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Coping with Chronic Fibromyalgia Pain

Tips and Tricks for Better Living With Fibromyalgia

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Updated April 29, 2010

Written or reviewed by a board-certified physician. See About.com's Medical Review Board.

Day to day life with chronic fibromyalgia pain can certainly be a challenge. Not only do you have to live with chronic pain every day, but you often have to deal with other symptoms associated with fibromyalgia, such as sleep disturbances and irritable bowel syndrome (IBS).

Like other chronic pain conditions, there are ways to cope with daily pain, including taking your medications as directed, keeping a pain journal and learning relaxation strategies. However, there are a few other things you can do that are specific to coping with chronic fibromyalgia pain.

Develop Healthy Sleep Patterns

People with fibromyalgia often have trouble sleeping. Despite the fatigue associated with chronic fibromyalgia pain, you may have difficulty falling asleep or staying asleep throughout the night. Some doctors prescribe sleep aids to their fibromyalgia patients. However, if you are uncomfortable taking sleeping pills, there are a few other things you can try.

  • Set patterns for sleep by going to bed and waking up close to the same time every day.
  • Set the “mood” for sleep by turning down the lights and the volume on the TV a few hours before bedtime.
  • Limit your caffeine and nicotine consumption in the afternoons and evenings.
  • Avoid napping during the day.
  • Take a relaxing bath before bedtime.
  • Try some aromatherapy: some people find the smell of lavender and chamomile relaxing.

Here’s a tip I learned from trying to get my newborn to sleep: combine a bath with aromatherapy. In fact, many infant bath formulas contain a blend of lavender and other relaxing herbs. Sometimes when I need to wind down, I use my daughter’s bubble bath myself!

For more on sleeping well despite fibromyalgia, check out Sleep Hygiene for Fibromyalgia & Chronic Fatigue Syndrome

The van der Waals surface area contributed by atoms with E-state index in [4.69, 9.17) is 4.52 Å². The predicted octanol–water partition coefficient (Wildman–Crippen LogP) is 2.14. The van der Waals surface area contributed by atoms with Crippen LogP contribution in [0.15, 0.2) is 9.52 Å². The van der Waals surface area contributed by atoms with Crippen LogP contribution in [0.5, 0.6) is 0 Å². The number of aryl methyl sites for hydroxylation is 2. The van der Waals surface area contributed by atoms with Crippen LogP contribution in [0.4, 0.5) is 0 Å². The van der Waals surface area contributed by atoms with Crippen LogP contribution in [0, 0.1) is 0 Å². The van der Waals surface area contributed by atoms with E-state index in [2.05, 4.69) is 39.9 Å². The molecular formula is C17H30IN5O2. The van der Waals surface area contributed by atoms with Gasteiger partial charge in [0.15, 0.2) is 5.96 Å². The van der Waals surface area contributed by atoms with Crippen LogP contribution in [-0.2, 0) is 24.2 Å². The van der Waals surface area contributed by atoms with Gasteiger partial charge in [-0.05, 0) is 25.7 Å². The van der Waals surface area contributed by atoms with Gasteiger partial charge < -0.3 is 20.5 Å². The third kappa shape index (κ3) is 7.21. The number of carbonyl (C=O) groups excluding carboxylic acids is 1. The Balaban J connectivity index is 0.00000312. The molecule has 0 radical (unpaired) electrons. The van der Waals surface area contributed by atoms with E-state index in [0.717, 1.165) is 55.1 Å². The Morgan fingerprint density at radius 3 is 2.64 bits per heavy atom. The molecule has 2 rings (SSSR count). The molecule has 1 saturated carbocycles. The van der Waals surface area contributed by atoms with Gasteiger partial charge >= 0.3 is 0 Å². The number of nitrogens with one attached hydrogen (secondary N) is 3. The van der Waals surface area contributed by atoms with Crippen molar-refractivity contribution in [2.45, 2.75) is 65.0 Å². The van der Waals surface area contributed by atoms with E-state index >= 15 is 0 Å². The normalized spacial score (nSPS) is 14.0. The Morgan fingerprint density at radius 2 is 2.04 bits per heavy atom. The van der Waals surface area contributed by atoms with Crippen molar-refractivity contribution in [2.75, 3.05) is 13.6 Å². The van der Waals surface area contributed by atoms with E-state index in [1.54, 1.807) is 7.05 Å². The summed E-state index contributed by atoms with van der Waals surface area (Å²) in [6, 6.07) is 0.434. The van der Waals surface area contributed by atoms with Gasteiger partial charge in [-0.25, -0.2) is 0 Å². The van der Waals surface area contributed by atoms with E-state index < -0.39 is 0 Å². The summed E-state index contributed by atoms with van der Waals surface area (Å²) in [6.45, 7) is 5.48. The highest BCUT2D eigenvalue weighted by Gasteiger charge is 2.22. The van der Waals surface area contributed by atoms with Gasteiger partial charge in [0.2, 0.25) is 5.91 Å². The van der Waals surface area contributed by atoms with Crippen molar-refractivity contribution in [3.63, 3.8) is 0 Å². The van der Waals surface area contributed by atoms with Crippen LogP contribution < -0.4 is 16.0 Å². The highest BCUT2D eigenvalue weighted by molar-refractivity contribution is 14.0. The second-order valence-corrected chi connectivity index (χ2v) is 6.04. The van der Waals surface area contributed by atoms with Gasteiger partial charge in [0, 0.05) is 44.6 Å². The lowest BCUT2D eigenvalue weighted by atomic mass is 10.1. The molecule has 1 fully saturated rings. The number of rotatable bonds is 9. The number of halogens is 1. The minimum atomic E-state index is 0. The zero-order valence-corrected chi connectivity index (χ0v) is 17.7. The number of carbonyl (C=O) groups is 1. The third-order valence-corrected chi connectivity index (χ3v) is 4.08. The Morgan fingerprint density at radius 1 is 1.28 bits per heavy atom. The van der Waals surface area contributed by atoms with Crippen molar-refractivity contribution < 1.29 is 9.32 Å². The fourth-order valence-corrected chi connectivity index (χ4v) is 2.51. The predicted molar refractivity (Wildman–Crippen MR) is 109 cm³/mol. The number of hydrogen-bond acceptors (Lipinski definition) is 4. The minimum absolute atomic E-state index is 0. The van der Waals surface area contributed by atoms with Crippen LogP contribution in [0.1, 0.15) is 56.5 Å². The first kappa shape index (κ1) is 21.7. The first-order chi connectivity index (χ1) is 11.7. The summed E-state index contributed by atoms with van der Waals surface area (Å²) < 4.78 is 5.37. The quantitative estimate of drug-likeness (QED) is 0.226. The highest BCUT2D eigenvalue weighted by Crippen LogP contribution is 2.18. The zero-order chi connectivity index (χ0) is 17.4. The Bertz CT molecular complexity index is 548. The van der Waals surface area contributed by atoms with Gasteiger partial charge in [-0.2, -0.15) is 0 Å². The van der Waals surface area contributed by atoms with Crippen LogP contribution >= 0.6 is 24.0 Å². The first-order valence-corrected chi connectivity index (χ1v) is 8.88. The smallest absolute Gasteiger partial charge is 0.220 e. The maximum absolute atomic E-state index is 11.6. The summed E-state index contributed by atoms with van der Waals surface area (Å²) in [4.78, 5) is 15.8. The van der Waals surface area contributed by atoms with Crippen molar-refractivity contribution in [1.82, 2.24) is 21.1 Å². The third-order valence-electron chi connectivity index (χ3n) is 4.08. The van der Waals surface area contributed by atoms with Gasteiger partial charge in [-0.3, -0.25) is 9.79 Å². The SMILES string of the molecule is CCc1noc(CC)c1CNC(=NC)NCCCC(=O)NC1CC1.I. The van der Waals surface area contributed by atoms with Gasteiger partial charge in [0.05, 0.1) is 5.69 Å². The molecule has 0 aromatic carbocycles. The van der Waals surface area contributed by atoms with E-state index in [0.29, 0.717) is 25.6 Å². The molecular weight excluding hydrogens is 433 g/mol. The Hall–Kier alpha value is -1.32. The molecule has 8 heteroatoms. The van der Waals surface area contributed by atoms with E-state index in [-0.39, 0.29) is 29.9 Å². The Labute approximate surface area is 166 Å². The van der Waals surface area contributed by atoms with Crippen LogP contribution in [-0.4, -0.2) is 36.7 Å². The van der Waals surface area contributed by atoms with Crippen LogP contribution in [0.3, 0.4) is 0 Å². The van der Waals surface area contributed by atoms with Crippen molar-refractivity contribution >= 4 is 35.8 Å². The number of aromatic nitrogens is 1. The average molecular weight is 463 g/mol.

Be Mindful of Your Diet

Eating better can help some people who have chronic pain, and this may also be true for those with fibromyalgia. Other related conditions, such as IBS, may be made worse by an unhealthy diet. Additionally, eating more nutritious food can help you avoid the weight problems that sometimes come with a chronic pain condition, which can in turn decrease the daily stress on your body.

For more information on diet and fibromyalgia, check out Changing Your Diet to Manage Fibromyalgia and Chronic Fatigue Syndrome.

Exercise Regularly, as Tolerated

Exercise has several benefits for people with chronic fibromyalgia pain. First, it can help you tolerate more activity, which means that over time your daily routine should get less tiring. Second, it helps you maintain muscle strength and stamina. Finally, exercise allows your body to release chemicals that make you feel good.

If you are thinking of starting an exercise routine, be sure to talk to your doctor. Also, don’t jump in all at once: start with very light activity, gradually increasing the intensity over time. Consider low-impact activities such as walking on a treadmill at a slow speed, or Tai Chi. As you build your stamina, you can throw in more challenging activities like swimming or yoga.

For more on exercising with fibromyalgia, check out Exercise as Part of a Chronic Fatigue Syndrome & Fibromyalgia Treatment Regimen.

When You Need More Help

Sometimes, coping on your own is tough. Talking to someone who understands can help. Here at about.com, we have forums for both fibromyalgia and chronic pain. You can also check out local support groups.

Unfortunately, depression is pretty common for people with chronic fibromyalgia pain. In fact, in some cases the two can be hard to distinguish. Think you might be depressed? You may be depressed if you regularly experience some or all of the following:

  • Feelings of hopelessness or despair
  • Sleep disturbances
  • Strained relationships
  • Difficulty concentrating on work or at school
  • Unusual weight gain or loss

Depression has many other symptoms as well. If you think you might be depressed, speak to your doctor. He may be able to prescribe medications that help, or refer you for counseling.

Sources:

American College of Rheumatology. Fibromyalgia. Accessed 4/24/10. http://www.rheumatology.org/practice/clinical/patients/diseases_and_conditions/fibromyalgia.asp

National Institute of Arthritis and Musculoskeletal and Skin Diseases. Fibromyalgia: Questions and Answers About Fibromyalgia. Accessed 4/24/10. http://www.niams.nih.gov/Health_Info/Fibromyalgia/default.asp

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